June 21, 2016

To the Los Angeles Zoo Commission:

My name is Kiersten Cluster, I am a long time resident of Los Angeles and a public school special education teacher in Van Nuys. I am also an intern with Dr. Gay Bradshaw, Pulitzer-nominated author of Elephants on the Edge and the foremost authority on Elephant trauma and PTSD. Finally, I am a co-founder of Elephant Guardians of Los Angeles.

I am here today on behalf of Billy, the male Asian Elephant held by the Los Angeles Zoo since 1989. Billy was born in Malaysia to his wild Elephant family and was acquired by the zoo at the age of only 4 years old.

In the wild, a 4 year old male Elephant baby would still be nursing and completely dependent on his mother and the other female relatives making up his family unit. He would remain with his family until between the ages of 11 to 14, when he would venture out to join a nearby all-bull group. It is then that the second phase of male Elephant socialization begins. The young bull would learn how to be an adult male Elephant from his elders. As an adult male Elephant in the wild, Billy would be socializing within his all-male group, forming life long bonds of friendship, mentoring young bulls, and interacting with female herds for social and procreation purposes. In the wild, Elephants are rarely alone.

Unfortunately, this rich, complex social life was completely denied to Billy. Not only was he taken from his mother and family, which for human or Elephant is profoundly traumatic and devastating, but Billy currently lives in isolation. As a captive-held Elephant in a zoo, Billy is condemned to solitary confinement restricted to a space far too small to meet the needs of an adult bull Elephant. In addition, as an adult male in his prime, he suffers from an almost constant state of sexual frustration. The presence of the 2 elderly females, Tina and Jewel, separated from Billy by iron bars, does not in any way relieve his loneliness or his state of musth. In fact, it may make it worse.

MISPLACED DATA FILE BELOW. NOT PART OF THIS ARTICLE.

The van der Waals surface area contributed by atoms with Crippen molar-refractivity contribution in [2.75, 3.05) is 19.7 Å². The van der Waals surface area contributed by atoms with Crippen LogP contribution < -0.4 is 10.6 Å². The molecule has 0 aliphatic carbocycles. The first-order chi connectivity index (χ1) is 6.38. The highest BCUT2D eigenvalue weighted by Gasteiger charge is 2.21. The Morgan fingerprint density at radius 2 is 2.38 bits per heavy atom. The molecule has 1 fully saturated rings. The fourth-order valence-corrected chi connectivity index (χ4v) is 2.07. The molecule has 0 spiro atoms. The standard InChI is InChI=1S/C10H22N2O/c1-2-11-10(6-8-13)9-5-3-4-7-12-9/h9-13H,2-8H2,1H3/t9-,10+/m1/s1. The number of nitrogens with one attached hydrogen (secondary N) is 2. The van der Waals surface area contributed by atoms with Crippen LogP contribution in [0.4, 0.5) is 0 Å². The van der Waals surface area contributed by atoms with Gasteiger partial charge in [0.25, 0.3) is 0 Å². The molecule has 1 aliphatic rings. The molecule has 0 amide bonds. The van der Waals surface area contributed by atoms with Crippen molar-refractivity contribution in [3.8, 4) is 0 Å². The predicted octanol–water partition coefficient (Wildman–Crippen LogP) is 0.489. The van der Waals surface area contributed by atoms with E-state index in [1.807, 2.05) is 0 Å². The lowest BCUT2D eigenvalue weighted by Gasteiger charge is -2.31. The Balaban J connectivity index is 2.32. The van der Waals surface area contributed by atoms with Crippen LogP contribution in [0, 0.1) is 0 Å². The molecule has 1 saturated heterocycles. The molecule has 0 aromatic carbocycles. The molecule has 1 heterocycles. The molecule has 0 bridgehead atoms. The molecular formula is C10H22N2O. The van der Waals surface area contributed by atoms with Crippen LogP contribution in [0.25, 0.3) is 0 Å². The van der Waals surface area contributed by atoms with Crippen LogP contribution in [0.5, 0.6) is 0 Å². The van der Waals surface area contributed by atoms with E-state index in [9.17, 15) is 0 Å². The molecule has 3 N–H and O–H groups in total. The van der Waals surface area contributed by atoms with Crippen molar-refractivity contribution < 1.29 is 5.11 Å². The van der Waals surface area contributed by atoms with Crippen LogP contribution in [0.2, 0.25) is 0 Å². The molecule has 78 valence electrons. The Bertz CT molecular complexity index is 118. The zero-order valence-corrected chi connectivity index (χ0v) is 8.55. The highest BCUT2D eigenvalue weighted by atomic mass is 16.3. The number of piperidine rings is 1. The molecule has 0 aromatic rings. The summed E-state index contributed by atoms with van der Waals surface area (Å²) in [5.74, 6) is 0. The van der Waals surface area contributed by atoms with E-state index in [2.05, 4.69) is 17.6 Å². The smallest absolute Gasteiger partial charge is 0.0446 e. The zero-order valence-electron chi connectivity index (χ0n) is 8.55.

Due to a lifetime of deprivation and trauma, Billy is showing the classic signs of complete psychological breakdown. It is scientifically established that Elephants possess brain structures and mental and emotional capacities comparable to our own. When children and their families watch Billy in the corner of his enclosure bobbing his head or swaying incessantly, they are not seeing, as I have heard zoo “education specialists” assert, an Elephant in a state of anticipation or happiness. No, this is a broken Elephant, a mere shadow of his potential. Billy’s behavior is the sign of an Elephant slowly and painfully losing his mind. In this condition, how can he possibly teach our children anything about Elephants in the wild?

Billy’s suffering has gone on long enough. Isn’t 27 years enough time to live in the service of another species denied everything vital to his health and well-being? Who are we to continue to condemn this magnificent soul to such senseless cruelty purely for the purpose of profit and entertainment? How will we answer our children when they ask why we tortured a sentient being whose species wavers on the brink of extinction? You have the opportunity to take a leadership role and end this suffering: it time to retire Billy to sanctuary.

I will leave you with the words of Caitrin Nicol in her essay entitled “Do Elephants Have Souls?”: “Freedom is the hardest, greatest gift, returning nothing to the giver but the selfless act of having given it.”

On behalf of Billy, I ask you to give him this gift.  

Thank you.  

Members of Elephant Guardians of Los Angeles spoke before the Los Angeles Zoo Commission about the imperative need to release Billy to Sanctuary on June 21, 2016.

Kiersten Cluster

Deborah Frieden
Laure Weber

Judi Powell

For more information on the Los Angeles Zoo Commission, including meeting schedule, please visit:

www.lazoo.org/about/commission

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